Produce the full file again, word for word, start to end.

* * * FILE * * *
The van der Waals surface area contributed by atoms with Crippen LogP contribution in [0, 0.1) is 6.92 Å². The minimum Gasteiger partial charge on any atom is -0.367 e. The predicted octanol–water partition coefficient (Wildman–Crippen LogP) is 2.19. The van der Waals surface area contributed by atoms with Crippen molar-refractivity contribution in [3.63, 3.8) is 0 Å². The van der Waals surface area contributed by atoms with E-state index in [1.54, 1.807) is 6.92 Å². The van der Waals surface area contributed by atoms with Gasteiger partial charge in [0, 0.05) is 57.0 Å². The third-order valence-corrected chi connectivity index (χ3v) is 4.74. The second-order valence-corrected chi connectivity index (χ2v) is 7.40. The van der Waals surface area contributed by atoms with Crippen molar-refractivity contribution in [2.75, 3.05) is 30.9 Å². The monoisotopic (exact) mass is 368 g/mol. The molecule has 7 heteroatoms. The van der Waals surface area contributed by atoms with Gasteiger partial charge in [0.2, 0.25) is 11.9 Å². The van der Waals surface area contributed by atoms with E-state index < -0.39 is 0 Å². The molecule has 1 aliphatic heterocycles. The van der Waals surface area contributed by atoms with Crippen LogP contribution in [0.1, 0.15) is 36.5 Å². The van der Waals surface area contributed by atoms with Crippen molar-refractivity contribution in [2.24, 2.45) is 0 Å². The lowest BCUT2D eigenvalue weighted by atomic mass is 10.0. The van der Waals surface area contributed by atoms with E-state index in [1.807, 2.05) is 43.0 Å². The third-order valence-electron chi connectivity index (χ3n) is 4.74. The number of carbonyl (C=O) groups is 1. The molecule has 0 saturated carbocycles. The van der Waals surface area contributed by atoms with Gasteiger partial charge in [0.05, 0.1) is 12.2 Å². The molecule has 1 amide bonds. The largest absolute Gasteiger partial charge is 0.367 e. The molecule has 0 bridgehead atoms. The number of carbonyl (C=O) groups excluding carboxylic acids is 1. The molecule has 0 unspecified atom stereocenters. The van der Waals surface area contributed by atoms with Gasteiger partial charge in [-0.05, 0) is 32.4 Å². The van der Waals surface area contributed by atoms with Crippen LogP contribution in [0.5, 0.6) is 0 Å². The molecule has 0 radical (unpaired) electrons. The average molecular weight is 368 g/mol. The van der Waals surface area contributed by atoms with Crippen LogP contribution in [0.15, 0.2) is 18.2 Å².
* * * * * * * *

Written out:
The van der Waals surface area contributed by atoms with Crippen LogP contribution in [0, 0.1) is 6.92 Å². The minimum Gasteiger partial charge on any atom is -0.367 e. The predicted octanol–water partition coefficient (Wildman–Crippen LogP) is 2.19. The van der Waals surface area contributed by atoms with Crippen molar-refractivity contribution in [3.63, 3.8) is 0 Å². The van der Waals surface area contributed by atoms with E-state index in [1.54, 1.807) is 6.92 Å². The van der Waals surface area contributed by atoms with Gasteiger partial charge in [0, 0.05) is 57.0 Å². The third-order valence-corrected chi connectivity index (χ3v) is 4.74. The second-order valence-corrected chi connectivity index (χ2v) is 7.40. The van der Waals surface area contributed by atoms with Crippen molar-refractivity contribution in [2.75, 3.05) is 30.9 Å². The monoisotopic (exact) mass is 368 g/mol. The molecule has 7 heteroatoms. The van der Waals surface area contributed by atoms with Gasteiger partial charge in [0.2, 0.25) is 11.9 Å². The van der Waals surface area contributed by atoms with E-state index < -0.39 is 0 Å². The molecule has 1 aliphatic heterocycles. The van der Waals surface area contributed by atoms with Crippen LogP contribution in [0.1, 0.15) is 36.5 Å². The van der Waals surface area contributed by atoms with Crippen molar-refractivity contribution in [2.24, 2.45) is 0 Å². The lowest BCUT2D eigenvalue weighted by atomic mass is 10.0. The van der Waals surface area contributed by atoms with E-state index in [1.807, 2.05) is 43.0 Å². The third-order valence-electron chi connectivity index (χ3n) is 4.74. The number of carbonyl (C=O) groups is 1. The molecule has 0 saturated carbocycles. The van der Waals surface area contributed by atoms with Gasteiger partial charge in [0.05, 0.1) is 12.2 Å². The molecule has 1 amide bonds. The largest absolute Gasteiger partial charge is 0.367 e. The molecule has 0 bridgehead atoms. The number of carbonyl (C=O) groups excluding carboxylic acids is 1. The molecule has 0 unspecified atom stereocenters. The van der Waals surface area contributed by atoms with Gasteiger partial charge in [-0.05, 0) is 32.4 Å². The van der Waals surface area contributed by atoms with Crippen LogP contribution in [0.5, 0.6) is 0 Å². The molecule has 0 radical (unpaired) electrons. The average molecular weight is 368 g/mol. The van der Waals surface area contributed by atoms with Crippen LogP contribution in [0.15, 0.2) is 18.2 Å².